A key annual report on women and the workplace was released in Beijing on October 22.
Lean In China, a platform that supports the goals and aspirations of women, together with Deloitte China, released Women, Work and Happiness in the capital last month.
The report is based on 5,469 questionnaires collected from all over China with more than 80 percent of the interviewees being women and 18.7 percent men, Rachel Tong, secretary-general of Lean In China, says.
About 60 percent of the questionnaires were collected from companies, including those in the Fortune 500 and unicorns (startups with a net value of over $1 billion). The remainder came from individuals.
Tong says that 45 percent of the interviewees were born in the 1980s and 41 percent in the 1990s, and that around 73 percent of the interviewees worked for foreign-funded companies and private enterprises.
"The report shows that the higher position of women in the workplace, the more gender challenges they'll face," she says. "Even though family responsibilities are a barrier to promotion for both genders, as the report shows, women are feeling more pressure from these responsibilities."
The theme of this year's report is redefining "her success". According to Tong, the three most important standards for defining success for women are self-fulfillment, health, and marriage and family, while for men, it is health, marriage and family, and then, self-fulfillment.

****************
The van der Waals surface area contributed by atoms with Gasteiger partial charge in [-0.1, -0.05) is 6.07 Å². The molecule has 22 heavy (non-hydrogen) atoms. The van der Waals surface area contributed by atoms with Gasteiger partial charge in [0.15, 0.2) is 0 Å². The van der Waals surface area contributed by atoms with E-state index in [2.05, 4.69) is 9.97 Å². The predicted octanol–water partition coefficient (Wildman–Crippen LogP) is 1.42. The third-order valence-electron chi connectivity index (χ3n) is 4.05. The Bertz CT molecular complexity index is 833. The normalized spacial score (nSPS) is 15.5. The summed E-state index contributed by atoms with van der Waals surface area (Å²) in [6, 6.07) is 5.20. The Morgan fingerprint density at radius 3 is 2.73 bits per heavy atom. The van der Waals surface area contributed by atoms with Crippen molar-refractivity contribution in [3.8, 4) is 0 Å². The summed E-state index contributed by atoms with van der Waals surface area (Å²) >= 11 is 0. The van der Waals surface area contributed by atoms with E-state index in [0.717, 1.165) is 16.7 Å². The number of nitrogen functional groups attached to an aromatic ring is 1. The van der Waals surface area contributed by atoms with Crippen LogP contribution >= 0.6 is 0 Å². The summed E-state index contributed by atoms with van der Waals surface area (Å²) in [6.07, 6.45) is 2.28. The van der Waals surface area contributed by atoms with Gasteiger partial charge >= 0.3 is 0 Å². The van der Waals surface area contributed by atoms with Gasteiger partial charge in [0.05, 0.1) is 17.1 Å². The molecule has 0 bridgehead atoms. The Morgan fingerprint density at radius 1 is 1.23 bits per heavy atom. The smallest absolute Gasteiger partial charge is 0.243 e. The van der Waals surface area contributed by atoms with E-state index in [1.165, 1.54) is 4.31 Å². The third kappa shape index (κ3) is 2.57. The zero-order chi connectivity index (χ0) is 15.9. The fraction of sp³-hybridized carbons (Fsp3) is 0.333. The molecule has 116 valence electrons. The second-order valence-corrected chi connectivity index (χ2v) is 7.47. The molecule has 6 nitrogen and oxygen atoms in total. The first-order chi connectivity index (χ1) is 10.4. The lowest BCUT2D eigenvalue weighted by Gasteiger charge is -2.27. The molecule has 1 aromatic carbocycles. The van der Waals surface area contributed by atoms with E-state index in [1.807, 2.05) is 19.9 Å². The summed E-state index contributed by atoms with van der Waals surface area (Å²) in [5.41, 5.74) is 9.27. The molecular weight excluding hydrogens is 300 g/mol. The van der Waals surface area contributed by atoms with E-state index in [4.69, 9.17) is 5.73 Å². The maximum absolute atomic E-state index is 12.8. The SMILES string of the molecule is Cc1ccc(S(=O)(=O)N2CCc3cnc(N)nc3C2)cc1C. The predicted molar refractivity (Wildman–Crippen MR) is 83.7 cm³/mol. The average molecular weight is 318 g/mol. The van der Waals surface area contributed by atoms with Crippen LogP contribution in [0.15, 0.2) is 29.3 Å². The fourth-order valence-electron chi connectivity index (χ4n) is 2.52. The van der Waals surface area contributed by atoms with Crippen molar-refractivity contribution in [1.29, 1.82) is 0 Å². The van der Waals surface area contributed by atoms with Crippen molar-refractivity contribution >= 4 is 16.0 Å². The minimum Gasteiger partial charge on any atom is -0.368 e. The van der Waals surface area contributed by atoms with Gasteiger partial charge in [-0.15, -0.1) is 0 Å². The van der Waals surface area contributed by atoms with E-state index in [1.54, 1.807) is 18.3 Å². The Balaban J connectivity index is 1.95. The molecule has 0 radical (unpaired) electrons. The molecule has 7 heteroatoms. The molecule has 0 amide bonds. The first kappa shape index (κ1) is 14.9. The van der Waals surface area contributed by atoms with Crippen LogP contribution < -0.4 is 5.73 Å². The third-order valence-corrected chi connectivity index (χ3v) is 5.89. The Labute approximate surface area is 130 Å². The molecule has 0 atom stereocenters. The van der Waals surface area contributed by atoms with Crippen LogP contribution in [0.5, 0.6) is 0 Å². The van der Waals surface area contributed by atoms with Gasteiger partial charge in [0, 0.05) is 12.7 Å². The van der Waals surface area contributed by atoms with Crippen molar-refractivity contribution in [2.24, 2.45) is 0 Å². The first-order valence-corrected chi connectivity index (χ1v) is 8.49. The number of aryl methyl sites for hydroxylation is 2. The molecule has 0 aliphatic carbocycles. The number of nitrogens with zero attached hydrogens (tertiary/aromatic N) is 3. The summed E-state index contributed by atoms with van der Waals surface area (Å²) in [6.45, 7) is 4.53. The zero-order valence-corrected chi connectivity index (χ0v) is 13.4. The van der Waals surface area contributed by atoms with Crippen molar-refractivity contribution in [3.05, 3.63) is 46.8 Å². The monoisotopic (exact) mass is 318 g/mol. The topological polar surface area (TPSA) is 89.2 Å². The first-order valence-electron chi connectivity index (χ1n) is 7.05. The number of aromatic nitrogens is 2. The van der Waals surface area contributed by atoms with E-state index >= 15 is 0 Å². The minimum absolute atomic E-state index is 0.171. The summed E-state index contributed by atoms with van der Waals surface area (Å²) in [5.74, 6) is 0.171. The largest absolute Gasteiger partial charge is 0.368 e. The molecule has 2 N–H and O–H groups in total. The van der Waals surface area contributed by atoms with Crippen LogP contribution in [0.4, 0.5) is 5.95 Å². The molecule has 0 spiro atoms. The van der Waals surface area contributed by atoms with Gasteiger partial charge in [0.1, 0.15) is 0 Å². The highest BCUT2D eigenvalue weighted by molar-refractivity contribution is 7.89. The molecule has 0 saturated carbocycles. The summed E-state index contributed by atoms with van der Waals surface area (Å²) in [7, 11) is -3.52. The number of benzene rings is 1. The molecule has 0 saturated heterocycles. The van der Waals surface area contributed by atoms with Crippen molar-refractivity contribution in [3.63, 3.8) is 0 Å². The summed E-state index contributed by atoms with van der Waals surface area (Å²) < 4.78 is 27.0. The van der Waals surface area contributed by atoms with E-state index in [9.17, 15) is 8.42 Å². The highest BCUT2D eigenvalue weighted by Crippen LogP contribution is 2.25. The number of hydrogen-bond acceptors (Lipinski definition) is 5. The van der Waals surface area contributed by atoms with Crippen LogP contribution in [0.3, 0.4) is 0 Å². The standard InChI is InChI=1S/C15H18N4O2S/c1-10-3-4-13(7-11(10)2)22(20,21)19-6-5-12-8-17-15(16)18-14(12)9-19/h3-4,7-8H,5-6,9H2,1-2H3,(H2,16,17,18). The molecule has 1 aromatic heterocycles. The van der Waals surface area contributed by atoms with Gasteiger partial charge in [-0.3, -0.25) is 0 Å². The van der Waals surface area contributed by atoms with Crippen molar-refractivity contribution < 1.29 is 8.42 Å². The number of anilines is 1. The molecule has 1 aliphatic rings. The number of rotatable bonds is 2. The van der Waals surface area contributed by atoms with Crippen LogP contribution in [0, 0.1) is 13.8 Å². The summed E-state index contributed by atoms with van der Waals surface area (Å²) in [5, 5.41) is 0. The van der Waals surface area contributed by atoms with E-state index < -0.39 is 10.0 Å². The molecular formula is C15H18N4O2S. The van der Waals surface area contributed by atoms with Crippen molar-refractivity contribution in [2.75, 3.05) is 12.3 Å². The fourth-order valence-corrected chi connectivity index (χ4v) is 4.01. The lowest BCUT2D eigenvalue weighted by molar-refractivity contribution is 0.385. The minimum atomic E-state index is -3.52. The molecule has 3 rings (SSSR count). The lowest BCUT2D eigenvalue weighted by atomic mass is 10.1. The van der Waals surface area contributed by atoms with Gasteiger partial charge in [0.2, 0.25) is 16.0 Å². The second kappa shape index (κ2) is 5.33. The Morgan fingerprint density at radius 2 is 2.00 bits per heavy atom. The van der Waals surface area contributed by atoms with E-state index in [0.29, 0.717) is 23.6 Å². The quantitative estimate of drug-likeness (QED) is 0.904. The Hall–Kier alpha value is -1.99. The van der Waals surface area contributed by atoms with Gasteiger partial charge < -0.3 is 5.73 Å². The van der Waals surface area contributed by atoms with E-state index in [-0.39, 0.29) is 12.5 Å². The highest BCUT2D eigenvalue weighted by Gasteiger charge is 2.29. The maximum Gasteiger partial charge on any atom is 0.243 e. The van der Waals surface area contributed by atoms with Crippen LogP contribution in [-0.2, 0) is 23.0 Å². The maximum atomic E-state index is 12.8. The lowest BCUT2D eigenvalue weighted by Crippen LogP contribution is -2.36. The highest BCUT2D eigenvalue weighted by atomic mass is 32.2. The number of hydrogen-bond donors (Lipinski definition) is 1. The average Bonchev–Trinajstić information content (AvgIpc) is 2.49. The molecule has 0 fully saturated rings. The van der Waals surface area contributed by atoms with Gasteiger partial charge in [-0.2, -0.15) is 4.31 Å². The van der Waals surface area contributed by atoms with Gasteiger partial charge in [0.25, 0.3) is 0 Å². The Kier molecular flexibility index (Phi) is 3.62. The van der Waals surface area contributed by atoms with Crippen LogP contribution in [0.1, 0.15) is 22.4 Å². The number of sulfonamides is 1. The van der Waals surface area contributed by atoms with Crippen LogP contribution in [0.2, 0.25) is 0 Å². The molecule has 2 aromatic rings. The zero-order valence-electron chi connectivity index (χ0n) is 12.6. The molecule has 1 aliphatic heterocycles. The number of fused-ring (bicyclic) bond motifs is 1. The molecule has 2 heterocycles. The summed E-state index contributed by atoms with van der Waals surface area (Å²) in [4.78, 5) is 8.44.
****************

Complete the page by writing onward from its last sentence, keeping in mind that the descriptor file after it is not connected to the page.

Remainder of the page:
"Modern office women value more their own growth and their social value, and they want to gain success through achieving their own goals instead of relying on external factors," Tong says.
As for company policy on giving birth, working mothers say they need flexible working policies and plans for them to go back to the office after maternity leave. Working fathers think their wives need benefits such as longer maternity leave or allowances.
"Many working mothers and fathers think it's necessary to set up a lactation room at the workplace," Tong adds.
The launch event also celebrated the sixth anniversary of the founding of Lean In China. According to Virginia Tan, co-founder and president of Lean In China, the platform has established itself in more than 20 cities and 100 universities, helping around 100,000 women.
CITIC Press Group and Lean In China co-launched a Women In-depth Growth Book List during the event, recommending seven books for women including Brave, Not Perfect by Reshma Saujani, founder of Girls Who Code, a New York-based nonprofit organization working to close the gender gap in technology.
(Source: China Daily)
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